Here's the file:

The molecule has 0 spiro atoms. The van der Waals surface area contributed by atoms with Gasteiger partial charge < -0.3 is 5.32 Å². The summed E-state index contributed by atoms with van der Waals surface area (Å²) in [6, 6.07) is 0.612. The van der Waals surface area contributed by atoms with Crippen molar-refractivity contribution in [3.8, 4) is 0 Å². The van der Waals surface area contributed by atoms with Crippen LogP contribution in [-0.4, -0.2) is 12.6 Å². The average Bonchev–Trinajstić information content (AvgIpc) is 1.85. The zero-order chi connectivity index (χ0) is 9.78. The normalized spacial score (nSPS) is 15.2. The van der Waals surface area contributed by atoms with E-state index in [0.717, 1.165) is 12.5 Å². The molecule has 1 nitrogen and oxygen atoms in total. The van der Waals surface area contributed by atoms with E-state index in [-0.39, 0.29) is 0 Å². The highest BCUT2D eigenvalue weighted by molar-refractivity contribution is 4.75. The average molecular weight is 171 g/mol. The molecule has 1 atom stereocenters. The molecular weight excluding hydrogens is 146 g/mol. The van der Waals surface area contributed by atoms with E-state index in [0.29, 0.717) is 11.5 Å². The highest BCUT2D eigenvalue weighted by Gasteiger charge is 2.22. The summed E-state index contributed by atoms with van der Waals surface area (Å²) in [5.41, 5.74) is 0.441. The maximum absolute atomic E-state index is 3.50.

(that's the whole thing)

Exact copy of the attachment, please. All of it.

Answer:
The molecule has 0 spiro atoms. The van der Waals surface area contributed by atoms with Gasteiger partial charge < -0.3 is 5.32 Å². The summed E-state index contributed by atoms with van der Waals surface area (Å²) in [6, 6.07) is 0.612. The van der Waals surface area contributed by atoms with Crippen molar-refractivity contribution in [3.8, 4) is 0 Å². The van der Waals surface area contributed by atoms with Crippen LogP contribution in [-0.4, -0.2) is 12.6 Å². The average Bonchev–Trinajstić information content (AvgIpc) is 1.85. The zero-order chi connectivity index (χ0) is 9.78. The normalized spacial score (nSPS) is 15.2. The van der Waals surface area contributed by atoms with E-state index in [0.717, 1.165) is 12.5 Å². The molecule has 1 nitrogen and oxygen atoms in total. The van der Waals surface area contributed by atoms with E-state index in [-0.39, 0.29) is 0 Å². The highest BCUT2D eigenvalue weighted by molar-refractivity contribution is 4.75. The average molecular weight is 171 g/mol. The molecule has 1 atom stereocenters. The molecular weight excluding hydrogens is 146 g/mol. The van der Waals surface area contributed by atoms with E-state index in [0.29, 0.717) is 11.5 Å². The highest BCUT2D eigenvalue weighted by Gasteiger charge is 2.22. The summed E-state index contributed by atoms with van der Waals surface area (Å²) in [5.41, 5.74) is 0.441. The maximum absolute atomic E-state index is 3.50.